Holiday Breakfast: The Pioneer Woman's Cinnamon Baked French Toast

pioneer woman.jpg
Photo by Ree Drummond
A houseful of Cajuns who've just downed a few bottles of champagne usually doesn't make for a quiet house, but somehow, this baked french toast casserole-type thing from The Pioneer Woman induced absolute silence amid the hustle and bustle on Thanksgiving morning. It was shocking. All eight of us were close-mouthed with cinnamon-sugar and little smiles on our faces. If we had thought bubbles floating above our heads, they would have said, "Damn, this is tasty."

Aside from being absolutely delicious, one of the best things about this recipe is that all the work can be done the day or night before it's served, so it's the perfect breakfast dish if you have a busy day ahead of you. Pop it in the oven when you get in the shower, and by the time you're dressed and your makeup is on, it's good to go. I've brought it to work and it's been gobbled up in a matter of minutes. And it's definitely the best for holiday mornings. Start a tradition this Christmas and bring a breakfast that's sure to impress.

Cinnamon Baked French Toast

You need:


  • 1 loaf crusty sourdough or french bread

  • 8 whole eggs

  • 2 cups whole milk

  • ½ cup whipping (heavy) cream

  • ¾ cup sugar

  • 2 tablespoons vanilla extract

Topping


  • ½ cup all-purpose flour

  • ½ cup firmly packed brown sugar

  • 1 teaspoon cinnamon

  • ¼ teaspoons salt

  • 1 stick cold butter, cut into pieces

  • Fresh fruit (optional)

How-To:
1. Grease 9 x 13-inch baking pan with butter. Tear bread into chunks (or cut into cubes) and evenly distribute in the pan.

2. Mix together eggs, milk, cream, sugar, and vanilla. Pour evenly over bread. Cover tightly and store in the fridge several hours or overnight.

3. In a separate bowl, mix flour, brown sugar, cinnamon, and salt. Add nutmeg if desired. Add butter pieces and mix into the dry mixture until it resembles fine pebbles. Store in a Ziploc in the fridge.

4. When you're ready to bake the casserole, preheat oven to 350 degrees. Remove casserole from oven and sprinkle crumb mixture over the top. (If you're using fruit, sprinkle on before the crumb mixture.)

5. Bake for 45 minutes for a softer, more bread pudding texture. Bake one hour or more for a firmer, less liquid texture.

Scoop out individual portions. Top with butter and drizzle with maple syrup.

donebakedfrench.jpg
Photo by Ree Drummond
Usually with recipes, I'll make little notes like "next time, use less _____ or maybe try _____" but there's nothing about this one I'd change. The Pioneer Woman is good like that.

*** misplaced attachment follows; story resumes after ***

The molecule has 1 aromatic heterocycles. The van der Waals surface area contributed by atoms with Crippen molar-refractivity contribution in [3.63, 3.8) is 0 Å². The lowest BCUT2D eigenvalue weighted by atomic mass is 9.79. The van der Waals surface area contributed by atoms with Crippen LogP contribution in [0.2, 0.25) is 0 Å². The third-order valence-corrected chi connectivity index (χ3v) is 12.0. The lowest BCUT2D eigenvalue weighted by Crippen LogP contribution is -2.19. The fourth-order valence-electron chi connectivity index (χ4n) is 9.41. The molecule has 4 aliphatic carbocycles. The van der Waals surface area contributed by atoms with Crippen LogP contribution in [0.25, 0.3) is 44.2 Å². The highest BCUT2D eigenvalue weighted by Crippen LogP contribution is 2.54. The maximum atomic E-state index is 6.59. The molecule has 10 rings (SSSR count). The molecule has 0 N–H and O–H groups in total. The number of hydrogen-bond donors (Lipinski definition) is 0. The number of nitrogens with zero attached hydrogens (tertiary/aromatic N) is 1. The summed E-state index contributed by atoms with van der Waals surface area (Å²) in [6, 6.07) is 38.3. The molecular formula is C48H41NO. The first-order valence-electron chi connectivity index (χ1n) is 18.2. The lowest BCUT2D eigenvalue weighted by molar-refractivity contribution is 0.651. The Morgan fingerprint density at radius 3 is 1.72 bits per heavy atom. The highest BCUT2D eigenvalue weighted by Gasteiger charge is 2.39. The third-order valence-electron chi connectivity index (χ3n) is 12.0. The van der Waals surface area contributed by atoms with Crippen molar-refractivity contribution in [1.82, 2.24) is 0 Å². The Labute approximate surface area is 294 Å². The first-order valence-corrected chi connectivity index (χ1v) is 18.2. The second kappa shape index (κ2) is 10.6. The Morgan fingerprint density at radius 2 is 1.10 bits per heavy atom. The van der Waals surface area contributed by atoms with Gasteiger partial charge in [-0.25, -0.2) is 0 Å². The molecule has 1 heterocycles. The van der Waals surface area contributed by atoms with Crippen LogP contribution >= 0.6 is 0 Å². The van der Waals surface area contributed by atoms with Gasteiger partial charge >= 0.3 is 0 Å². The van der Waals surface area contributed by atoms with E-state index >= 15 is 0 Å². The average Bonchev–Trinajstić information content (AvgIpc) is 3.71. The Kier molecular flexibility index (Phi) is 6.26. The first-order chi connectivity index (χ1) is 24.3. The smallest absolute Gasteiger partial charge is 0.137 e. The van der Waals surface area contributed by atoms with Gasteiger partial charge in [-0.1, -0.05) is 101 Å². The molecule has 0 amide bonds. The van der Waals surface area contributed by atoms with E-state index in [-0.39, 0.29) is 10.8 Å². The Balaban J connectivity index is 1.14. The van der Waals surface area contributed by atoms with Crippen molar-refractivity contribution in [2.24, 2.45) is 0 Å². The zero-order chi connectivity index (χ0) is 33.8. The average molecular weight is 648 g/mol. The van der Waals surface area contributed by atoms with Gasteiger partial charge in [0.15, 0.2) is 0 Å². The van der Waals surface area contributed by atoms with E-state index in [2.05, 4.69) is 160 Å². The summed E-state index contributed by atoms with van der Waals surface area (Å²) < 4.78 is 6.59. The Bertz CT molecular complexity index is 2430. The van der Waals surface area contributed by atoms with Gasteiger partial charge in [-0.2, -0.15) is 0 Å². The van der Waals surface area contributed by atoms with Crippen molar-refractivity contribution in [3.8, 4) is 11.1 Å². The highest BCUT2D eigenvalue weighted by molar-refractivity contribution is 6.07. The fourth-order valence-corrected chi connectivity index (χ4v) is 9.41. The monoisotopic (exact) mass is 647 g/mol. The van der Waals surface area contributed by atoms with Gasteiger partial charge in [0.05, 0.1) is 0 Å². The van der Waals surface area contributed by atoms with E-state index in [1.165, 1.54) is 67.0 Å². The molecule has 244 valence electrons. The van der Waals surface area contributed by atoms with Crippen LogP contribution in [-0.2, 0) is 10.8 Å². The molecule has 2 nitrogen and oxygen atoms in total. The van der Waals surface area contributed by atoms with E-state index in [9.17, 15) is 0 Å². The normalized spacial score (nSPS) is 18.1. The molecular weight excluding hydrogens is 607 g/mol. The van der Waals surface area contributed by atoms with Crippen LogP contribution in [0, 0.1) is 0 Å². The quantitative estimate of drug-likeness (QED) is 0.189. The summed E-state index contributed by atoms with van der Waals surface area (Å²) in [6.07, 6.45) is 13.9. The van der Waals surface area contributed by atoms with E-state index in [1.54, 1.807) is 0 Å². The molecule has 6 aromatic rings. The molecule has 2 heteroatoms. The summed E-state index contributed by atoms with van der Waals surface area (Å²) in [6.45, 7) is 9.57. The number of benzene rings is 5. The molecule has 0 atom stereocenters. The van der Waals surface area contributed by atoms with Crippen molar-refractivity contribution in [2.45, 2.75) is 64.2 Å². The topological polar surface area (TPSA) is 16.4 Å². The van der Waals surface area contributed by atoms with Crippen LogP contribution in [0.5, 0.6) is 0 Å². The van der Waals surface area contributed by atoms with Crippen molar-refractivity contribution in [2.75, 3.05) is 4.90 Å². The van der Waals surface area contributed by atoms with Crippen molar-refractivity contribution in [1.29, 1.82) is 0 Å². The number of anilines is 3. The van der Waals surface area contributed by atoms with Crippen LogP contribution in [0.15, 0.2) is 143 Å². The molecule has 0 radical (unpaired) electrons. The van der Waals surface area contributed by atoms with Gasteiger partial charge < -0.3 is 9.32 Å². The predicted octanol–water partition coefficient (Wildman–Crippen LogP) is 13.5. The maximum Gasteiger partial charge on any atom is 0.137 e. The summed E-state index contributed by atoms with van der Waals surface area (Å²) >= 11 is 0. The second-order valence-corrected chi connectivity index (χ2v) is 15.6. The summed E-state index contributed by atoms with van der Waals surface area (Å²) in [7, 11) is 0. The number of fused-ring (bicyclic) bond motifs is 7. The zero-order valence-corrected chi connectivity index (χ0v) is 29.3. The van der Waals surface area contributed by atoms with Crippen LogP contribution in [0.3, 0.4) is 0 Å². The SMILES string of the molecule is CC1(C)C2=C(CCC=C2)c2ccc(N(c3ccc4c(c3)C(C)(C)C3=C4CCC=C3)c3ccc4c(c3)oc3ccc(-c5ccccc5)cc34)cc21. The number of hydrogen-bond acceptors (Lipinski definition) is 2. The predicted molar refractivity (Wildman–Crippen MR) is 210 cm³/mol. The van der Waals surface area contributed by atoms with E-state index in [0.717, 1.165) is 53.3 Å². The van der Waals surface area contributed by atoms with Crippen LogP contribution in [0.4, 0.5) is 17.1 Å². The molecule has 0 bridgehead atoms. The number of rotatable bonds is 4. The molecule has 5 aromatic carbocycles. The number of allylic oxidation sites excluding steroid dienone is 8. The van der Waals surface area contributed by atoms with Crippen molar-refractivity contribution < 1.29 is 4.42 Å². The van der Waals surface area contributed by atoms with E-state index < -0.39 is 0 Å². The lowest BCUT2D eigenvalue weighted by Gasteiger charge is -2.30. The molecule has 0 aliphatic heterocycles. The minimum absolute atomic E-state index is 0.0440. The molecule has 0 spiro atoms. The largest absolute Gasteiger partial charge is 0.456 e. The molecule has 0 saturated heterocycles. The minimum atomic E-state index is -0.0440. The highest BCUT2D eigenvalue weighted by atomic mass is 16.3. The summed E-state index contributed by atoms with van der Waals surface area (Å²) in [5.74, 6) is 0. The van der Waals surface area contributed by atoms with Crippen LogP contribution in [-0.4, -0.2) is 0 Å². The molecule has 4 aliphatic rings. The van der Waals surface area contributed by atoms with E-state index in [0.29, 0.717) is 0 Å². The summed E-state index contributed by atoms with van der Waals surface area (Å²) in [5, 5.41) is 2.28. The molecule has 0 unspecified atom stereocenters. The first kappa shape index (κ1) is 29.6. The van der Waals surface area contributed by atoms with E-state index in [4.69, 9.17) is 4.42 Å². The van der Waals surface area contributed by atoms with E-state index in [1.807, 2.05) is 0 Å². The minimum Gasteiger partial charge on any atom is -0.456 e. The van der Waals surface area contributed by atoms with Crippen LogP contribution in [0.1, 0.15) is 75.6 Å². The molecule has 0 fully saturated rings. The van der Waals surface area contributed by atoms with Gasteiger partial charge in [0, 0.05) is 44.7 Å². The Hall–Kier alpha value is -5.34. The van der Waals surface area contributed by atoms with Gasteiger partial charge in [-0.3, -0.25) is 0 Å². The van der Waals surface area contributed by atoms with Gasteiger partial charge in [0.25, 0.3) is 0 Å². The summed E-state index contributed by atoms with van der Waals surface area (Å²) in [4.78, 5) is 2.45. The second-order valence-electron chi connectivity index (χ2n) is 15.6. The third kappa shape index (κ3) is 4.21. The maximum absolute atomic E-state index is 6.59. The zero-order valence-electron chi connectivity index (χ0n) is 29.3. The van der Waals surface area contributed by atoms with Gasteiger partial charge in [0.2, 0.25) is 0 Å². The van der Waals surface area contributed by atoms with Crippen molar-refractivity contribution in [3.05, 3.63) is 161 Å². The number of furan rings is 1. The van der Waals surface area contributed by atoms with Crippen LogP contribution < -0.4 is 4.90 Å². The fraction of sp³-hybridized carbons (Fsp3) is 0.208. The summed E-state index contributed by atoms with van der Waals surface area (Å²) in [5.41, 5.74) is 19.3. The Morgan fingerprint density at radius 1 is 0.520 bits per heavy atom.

Does your family have a holiday breakfast tradition? Would you give this Baked French Toast recipe a try? Let us know in the comments section.



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10 comments
Homschlr4ever
Homschlr4ever

For once, by all that is holy, could a news blog or publication, check their facts and give credit where credit is due or do "famous and rich" people just get a pass from any honest or truthful behavior.  Oh, that's right, I live in American, journalists are required to back up facts, have editors, or sources.  They can just print whatever they want and we're just dumb enough to believe them.  Nice recipe.  But is isn't hers and she should not be given credit it for it.  Damn, I'm so tired of all the dishonesty allowed because of money and advertisers.

Authoress
Authoress

Nasty looking food, as well as UNhealthy. Diabetes anyone? 

Fran
Fran

Whoa...The Marlboro Woman is a bit testy, don't ya think?? haha......Will be trying this...Thanks. 

The Marlboro Woman
The Marlboro Woman

Are you guys kidding me?  Is the Houston Press now covering cow pattie cuisine made famous by the faux little ol' ranch wife, Ree Drummond?  Three different blogs have exposed the "Pioneer Woman" as a fraud. plagiarist and author of an internet hoax.  Most of Drummond's recipes were lifted from community cookbooks she never credited. C'mon, recipes for cinnamon baked french toast are readily available all over the internet.    

I expected better from Houston's premiere food site.  Before you showcase more of PW's pilfered works, try googling The Marlboro Woman, The Pioneer Woman Sux and Pie Near Woman and educate yourselves.You've.Been.Had.

Kylee Reece
Kylee Reece

love this one of my favorites! I made it for mothers day brunch this year and will definitely be making for Christmas now that I have been reminded. Thanks Ginny!

Homschlr4ever
Homschlr4ever

Wouldn't you be testy is someone stole your recipe, attributed it to themselves and allowed readers to believe that you practically invented said recipe?  How about I copy something you write and post in on my blog as being my own words and taking all the credit and admiration that it brings?  Some call that plagiarism.  I call that plain old lying!

Mitch
Mitch

Wow. Can smell the bitter jealous rage steaming off this one.

Recipe looks delicious. Gonna eat it - with my mouth.

Homschlr4ever
Homschlr4ever

Good god, is revealing truth now become known as bitter jealous rage?  No wonder this country is so screwed up.  Call a spade a spade, Mitch.  It's not hatred.  It's truth and doesn't the truth set you free.  Americans believe themselves to be so moral and righteous and yet anytime someone speaks out for honesty and truth, we cry foul, haters, jealous, bitter.  I bet if a man had made Marlboro Womans comment, you'd sing a different story.  We woman are so known for being jealous, bitter, raging individuals.

Hillbilly MichelinStar
Hillbilly MichelinStar

Wow, superstars get more lucrative contracts than others.  I'm shocked that sort of thing could happen in America.

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